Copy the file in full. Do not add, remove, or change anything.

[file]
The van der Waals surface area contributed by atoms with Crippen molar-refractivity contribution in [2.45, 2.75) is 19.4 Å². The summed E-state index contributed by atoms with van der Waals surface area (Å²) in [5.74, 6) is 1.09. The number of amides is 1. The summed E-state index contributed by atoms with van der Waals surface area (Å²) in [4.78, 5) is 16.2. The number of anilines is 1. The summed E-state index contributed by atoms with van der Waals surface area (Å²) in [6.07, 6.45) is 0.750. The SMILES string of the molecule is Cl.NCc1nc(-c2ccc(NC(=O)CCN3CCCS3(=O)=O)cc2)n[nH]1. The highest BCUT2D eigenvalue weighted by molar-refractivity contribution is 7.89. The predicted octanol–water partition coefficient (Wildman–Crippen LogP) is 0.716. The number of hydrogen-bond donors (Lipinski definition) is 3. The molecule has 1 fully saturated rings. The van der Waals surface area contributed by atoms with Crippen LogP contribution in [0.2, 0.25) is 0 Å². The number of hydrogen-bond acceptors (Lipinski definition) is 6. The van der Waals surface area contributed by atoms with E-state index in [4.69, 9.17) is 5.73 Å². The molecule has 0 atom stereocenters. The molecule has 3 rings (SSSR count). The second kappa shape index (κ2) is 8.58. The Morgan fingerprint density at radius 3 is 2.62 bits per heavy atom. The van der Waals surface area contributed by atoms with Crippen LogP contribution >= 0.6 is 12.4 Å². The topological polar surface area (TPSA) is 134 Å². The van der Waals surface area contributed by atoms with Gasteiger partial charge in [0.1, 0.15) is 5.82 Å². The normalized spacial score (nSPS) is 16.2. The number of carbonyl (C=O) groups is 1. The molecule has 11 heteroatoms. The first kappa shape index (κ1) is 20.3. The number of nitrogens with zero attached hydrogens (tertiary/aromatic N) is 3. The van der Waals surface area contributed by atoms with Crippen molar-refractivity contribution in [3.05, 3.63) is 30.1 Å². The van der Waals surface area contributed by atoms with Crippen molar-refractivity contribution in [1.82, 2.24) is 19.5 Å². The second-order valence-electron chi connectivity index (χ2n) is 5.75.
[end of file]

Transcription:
The van der Waals surface area contributed by atoms with Crippen molar-refractivity contribution in [2.45, 2.75) is 19.4 Å². The summed E-state index contributed by atoms with van der Waals surface area (Å²) in [5.74, 6) is 1.09. The number of amides is 1. The summed E-state index contributed by atoms with van der Waals surface area (Å²) in [4.78, 5) is 16.2. The number of anilines is 1. The summed E-state index contributed by atoms with van der Waals surface area (Å²) in [6.07, 6.45) is 0.750. The SMILES string of the molecule is Cl.NCc1nc(-c2ccc(NC(=O)CCN3CCCS3(=O)=O)cc2)n[nH]1. The highest BCUT2D eigenvalue weighted by molar-refractivity contribution is 7.89. The predicted octanol–water partition coefficient (Wildman–Crippen LogP) is 0.716. The number of hydrogen-bond donors (Lipinski definition) is 3. The molecule has 1 fully saturated rings. The van der Waals surface area contributed by atoms with Crippen LogP contribution in [0.2, 0.25) is 0 Å². The number of hydrogen-bond acceptors (Lipinski definition) is 6. The van der Waals surface area contributed by atoms with E-state index in [4.69, 9.17) is 5.73 Å². The molecule has 0 atom stereocenters. The molecule has 3 rings (SSSR count). The second kappa shape index (κ2) is 8.58. The Morgan fingerprint density at radius 3 is 2.62 bits per heavy atom. The van der Waals surface area contributed by atoms with Crippen LogP contribution >= 0.6 is 12.4 Å². The topological polar surface area (TPSA) is 134 Å². The van der Waals surface area contributed by atoms with Gasteiger partial charge in [0.1, 0.15) is 5.82 Å². The normalized spacial score (nSPS) is 16.2. The number of carbonyl (C=O) groups is 1. The molecule has 11 heteroatoms. The first kappa shape index (κ1) is 20.3. The number of nitrogens with zero attached hydrogens (tertiary/aromatic N) is 3. The van der Waals surface area contributed by atoms with Crippen molar-refractivity contribution in [3.05, 3.63) is 30.1 Å². The van der Waals surface area contributed by atoms with Crippen molar-refractivity contribution in [1.82, 2.24) is 19.5 Å². The second-order valence-electron chi connectivity index (χ2n) is 5.75.